Starting Incubation have I killed my chickens already

Sam21

Hatching
7 Years
Sep 10, 2012
8
0
7
While setting up my incubator, I noticed that I was unable to get to a steady temperature of 99 degrees. It only stayed at 97 degrees and I figured that the temperature would go up since that was happening earlier. When i woke up, it dropped to 92 degrees and I figured that I should just increase the house temperature. It did work but my parents were against that I idea. After, I waited the next morning my temperature was at 83 degrees. I thought if I put pillows and a cloth inside the incubator it would help but it did nothing. My dad suggested that i put another light source in there. It worked and increased the temperature. A couple of hours on, the temperature was at 110 degrees. I shut off one of the light source and it brought the temperature down but it also brought the temperature to 95 degrees. I thought maybe I could turn the other light back on and adjust it because it had a dimmer switch. It put the temperature back to 110 degrees. Right know the weaker light source is off and is now at 99 degrees. Is it possible that my eggs are still capable of being alive? (Note:This is only 4 days of incubation.)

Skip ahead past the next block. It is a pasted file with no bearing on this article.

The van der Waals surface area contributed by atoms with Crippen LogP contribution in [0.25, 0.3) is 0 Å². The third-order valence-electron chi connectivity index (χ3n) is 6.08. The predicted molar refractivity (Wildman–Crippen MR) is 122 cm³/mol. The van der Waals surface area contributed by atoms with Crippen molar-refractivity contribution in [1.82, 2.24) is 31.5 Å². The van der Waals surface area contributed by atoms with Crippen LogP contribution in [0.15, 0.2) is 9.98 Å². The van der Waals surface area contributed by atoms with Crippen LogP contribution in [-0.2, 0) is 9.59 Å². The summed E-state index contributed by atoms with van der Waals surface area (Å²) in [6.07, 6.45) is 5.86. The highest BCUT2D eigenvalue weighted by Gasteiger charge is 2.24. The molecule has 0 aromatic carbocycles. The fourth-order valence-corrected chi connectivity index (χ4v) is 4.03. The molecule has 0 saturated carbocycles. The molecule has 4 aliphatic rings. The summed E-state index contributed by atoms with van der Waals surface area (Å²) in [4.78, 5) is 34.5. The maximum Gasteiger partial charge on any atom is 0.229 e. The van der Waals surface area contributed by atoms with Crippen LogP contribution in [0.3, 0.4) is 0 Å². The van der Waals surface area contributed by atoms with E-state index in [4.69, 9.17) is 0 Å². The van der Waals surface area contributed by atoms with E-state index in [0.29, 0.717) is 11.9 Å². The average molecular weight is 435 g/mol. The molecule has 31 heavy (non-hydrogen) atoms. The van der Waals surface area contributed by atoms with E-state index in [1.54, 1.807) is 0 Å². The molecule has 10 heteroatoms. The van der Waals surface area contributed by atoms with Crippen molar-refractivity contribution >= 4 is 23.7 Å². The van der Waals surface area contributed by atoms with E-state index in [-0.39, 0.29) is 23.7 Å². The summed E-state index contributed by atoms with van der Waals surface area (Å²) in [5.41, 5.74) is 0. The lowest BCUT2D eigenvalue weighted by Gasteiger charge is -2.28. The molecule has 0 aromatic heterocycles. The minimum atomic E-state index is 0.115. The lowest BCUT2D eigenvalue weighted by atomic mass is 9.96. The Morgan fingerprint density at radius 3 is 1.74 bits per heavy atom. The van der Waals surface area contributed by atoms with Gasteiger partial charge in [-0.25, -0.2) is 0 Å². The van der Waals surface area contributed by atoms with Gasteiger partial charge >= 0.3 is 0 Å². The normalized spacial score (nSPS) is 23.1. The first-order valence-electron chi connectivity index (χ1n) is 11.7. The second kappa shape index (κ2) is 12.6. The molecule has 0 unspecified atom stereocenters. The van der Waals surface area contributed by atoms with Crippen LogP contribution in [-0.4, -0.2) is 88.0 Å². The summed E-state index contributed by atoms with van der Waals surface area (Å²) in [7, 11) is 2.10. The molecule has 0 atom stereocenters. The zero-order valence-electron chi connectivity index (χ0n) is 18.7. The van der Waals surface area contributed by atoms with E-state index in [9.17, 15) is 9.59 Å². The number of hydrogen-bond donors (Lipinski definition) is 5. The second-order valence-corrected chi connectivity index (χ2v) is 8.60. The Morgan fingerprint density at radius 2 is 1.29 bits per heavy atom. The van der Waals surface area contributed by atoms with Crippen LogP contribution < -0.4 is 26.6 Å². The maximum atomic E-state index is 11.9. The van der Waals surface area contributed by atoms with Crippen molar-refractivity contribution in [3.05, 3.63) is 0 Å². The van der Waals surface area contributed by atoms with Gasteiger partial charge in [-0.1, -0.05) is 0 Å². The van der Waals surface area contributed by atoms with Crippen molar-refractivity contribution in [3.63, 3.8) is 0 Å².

Roxannemc

Songster
7 Years
Mar 30, 2012
3,677
126
236
SE Missouri
Yes Thats pretty high but it sort of depends how long it was 110.
The egg takes a while to heat up and cool off.With eggs. ..dont count on all being dead.You never know.Day 7-10 candle them .See if anything moves or looks to have veins or just clear.The low temps may not have effected them too much
Higher is worse on them if its extended than low.
Let us know!!. GOOD LUCK!
 

Sam21

Hatching
7 Years
Sep 10, 2012
8
0
7
It's the 21st day and one chicken hatched. Its still in the incubator and I'm not sure when to put the chicken in a brooder. Also, will having the chicken in cardboard affects its footing. I just put some napkins in to help it out. I'm not sure if it helped.
 

RonC

Songster
7 Years
Feb 28, 2012
1,510
129
196
D/FW
The napkins or paper towels will provide more traction and be better for the little one than cardboard. Once it's dried off you can move it to a brooder at the righ temperature. 90-95 degrees F for the first week. Make sure it can get away from the heat also to regulate it's own body temp. Might add a stuffed animal or feather duster for the little one if alone.
 

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